The Red Sox actually don’t even make the list. Their expected winning percentage was just 24 points better than actual in the first half. However, a bigger issue in the division was that the Yankees were well outperforming expectations.

Actually, there were a fair number of teams outdistancing expectations in the first half and many have returned to earth. Here's what I said about it a week before the break:

Keep in mind that the Reds also exceed their expected winning percentage by 86 points. They own a 44-38 (.537) record but by their run differential one would expect them to have won only 45.1% of their games. So surely the difference is caused by the smaller sample of games. Over a full season things will even out, but will the run differential change to fit the record or will the record change to more closely fit the run differential?...

That said, teams like the Yankees, Reds, Twins, Giants, etc. who have been outdistancing run-differential expectations may get their comeuppance in the second half.

So hat has happened in the second half to the teams that have outdistanced their first half expectations? Here are the worst offenders with the winning percentage difference for the second half:

TeamYrPyth DiffPCT Diff
Brooklyn Dodgers1954-.111-.037
San Francisco Giants1997-.107-.066
Baltimore Orioles1978-.104.063
Brooklyn Dodgers1940-.097-.156
Kansas City Athletics1955-.097-.064
Cincinnati Reds1970-.097-.164
New York Mets1984-.097-.049
New York Mets1972-.087-.070
St. Louis Cardinals1994-.084-.133
Boston Braves1938-.083.025
Detroit Tigers1945-.083-.057
Washington Senators (1901-60)1947-.082-.046
New York Yankees1998-.081-.099
Baltimore Orioles1959-.080-.079
Houston Astros1979-.080-.060
Atlanta Braves2003-.080-.076
Houston Astros1963-.080.061
Boston Red Sox1986-.079-.117
Chicago White Sox1947-.079-.035
Seattle Mariners2001-.078-.017
Cincinnati Reds2004-.077-.208
New York Yankees2004-.077-.043
Philadelphia Phillies1981-.075-.137
Washington Senators (1901-60)1948-.075-.162
Los Angeles Dodgers1985-.075.046
Pittsburgh Pirates1944-.075.020
Chicago Cubs1977-.074-.237
Boston Red Sox1980-.074-.026
Cincinnati Reds1995-.074-.080

The Yankees and Reds both appear on the list and both have had severe declines in the second half.

Actually, you'll notice on both lists that there are a good number of teams that defy their Pythagorean expectations in the second half. I checked the correlation coefficient for the two and found it was just .356, not all that convincing. Yes, teams generally do as their expected winning percentage dictates, but it's not a very strong correlation.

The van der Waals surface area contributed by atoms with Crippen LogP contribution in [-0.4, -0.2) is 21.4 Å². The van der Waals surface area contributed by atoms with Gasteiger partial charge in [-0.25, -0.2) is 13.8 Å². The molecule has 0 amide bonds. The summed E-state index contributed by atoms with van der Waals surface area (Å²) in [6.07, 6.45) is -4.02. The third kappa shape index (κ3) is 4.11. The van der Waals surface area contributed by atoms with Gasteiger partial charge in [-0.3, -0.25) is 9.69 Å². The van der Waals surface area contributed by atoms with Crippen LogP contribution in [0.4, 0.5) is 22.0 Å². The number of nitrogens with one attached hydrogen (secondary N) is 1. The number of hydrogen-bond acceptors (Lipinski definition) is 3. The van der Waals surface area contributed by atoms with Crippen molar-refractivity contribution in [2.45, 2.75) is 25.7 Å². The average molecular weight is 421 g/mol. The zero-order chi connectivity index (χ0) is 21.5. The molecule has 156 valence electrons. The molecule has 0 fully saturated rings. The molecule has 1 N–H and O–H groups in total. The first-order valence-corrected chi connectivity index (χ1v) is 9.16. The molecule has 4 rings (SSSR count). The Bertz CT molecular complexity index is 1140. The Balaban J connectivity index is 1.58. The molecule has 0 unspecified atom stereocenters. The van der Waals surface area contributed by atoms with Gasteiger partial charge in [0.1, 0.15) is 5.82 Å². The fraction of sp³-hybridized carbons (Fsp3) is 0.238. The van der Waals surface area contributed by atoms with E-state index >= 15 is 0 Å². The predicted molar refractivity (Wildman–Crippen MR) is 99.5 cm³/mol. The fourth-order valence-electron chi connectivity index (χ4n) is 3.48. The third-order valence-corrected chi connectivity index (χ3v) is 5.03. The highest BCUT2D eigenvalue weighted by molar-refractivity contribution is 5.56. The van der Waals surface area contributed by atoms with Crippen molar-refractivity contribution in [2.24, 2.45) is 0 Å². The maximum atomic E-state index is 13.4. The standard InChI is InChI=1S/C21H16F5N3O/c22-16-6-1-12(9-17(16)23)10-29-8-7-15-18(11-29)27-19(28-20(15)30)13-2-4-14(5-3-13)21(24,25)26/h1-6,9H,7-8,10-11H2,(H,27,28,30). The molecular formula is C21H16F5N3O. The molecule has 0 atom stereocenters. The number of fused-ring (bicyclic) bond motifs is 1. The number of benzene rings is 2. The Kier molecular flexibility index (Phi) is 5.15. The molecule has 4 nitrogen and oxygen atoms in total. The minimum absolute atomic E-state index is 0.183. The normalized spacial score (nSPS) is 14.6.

Mo'…Larry…The Cheese

Now that the Pythagorean formula is let us down as a predictor of future success, let's take a look at how much a strong finish affects a team in the next season. We are always told that the local nine finished strong last season, their midseason callups looked good, and it all bodes well for the current season. It's practically a mantra in Philadelphia.

Is their momentum from season to season? Does a team that finishes strong one year improve in the next? By the same token, do aging teams that decline in the second half continue to decline in the next season? Let's take a look. Here are the teams that improved the most in the second half and what they did the next season:

TeamYrPCT DiffYr Diff
Philadelphia Phillies1997.289.043
St. Louis Browns1935.279-.053
Oakland Athletics2001.268.006
St. Louis Cardinals1940.260.085
Los Angeles Dodgers1979.236.077
New York Mets1995.224-.041
Detroit Tigers1944.223.004
Houston Astros2000.215.130
Brooklyn Dodgers1936.213-.030
Boston Red Sox1996.213-.043
Florida Marlins1995.208.025
Oakland Athletics1986.206.031
Cleveland Indians1973.205.037
Washington Senators (1901-60)1941.199-.044
New York Yankees1984.198.065
Philadelphia Phillies1952.192-.026
New York Giants1950.191.066
Chicago White Sox1998.185-.028
Toronto Blue Jays2002.184.049
Baltimore Orioles1975.180-.023
Atlanta Braves1993.178-.045
San Francisco Giants1994.177-.013
Boston Red Sox1948.177.004
Chicago Cubs1935.176-.084
New York Mets2001.176-.040
Chicago White Sox1983.175-.154

Now here are the ones with the worst declines in the second half:

TeamYrPCT DiffYr Diff
Philadelphia Athletics1943-.239.149
Chicago Cubs1977-.237-.012
Minnesota Twins2001-.232.059
Milwaukee Brewers (1970-97)1975-.225-.010
Washington Senators (1901-60)1949-.225.110
Cleveland Indians1941-.221.000
Detroit Tigers1995-.218-.090
New York Giants1940-.207.010
Chicago White Sox1951-.207.000
Detroit Tigers1975-.207.101
California Angels1983-.205.068
New York Mets1991-.192-.034
New York Yankees1973-.187.056
Cincinnati Reds1991-.184.099
New York Giants1935-.184.003
Montreal Expos2000-.179.006
Philadelphia Phillies1995-.179-.066
Houston Astros1966-.179-.019
San Diego Padres1982-.174.000
New York Giants1953-.173.175
Texas Rangers1983-.171-.047
Baltimore Orioles2002-.169.025
Baltimore Orioles1986-.169-.037
New York Giants1938-.168-.043
Boston Red Sox2001-.167.065
Cincinnati Reds1970-.164-.142
Boston Red Sox1978-.162-.039

Again neither table appears to express a correlation between second-half success carrying into the next season. But let's run the numbers for every season.

I got a correlation coefficient of -0.0134, meaning that there is a slight trend in the opposite direction. Not only is there no evidence of momentum from season to season, if anything the trend tends to reverse ever so slightly.

To be continued…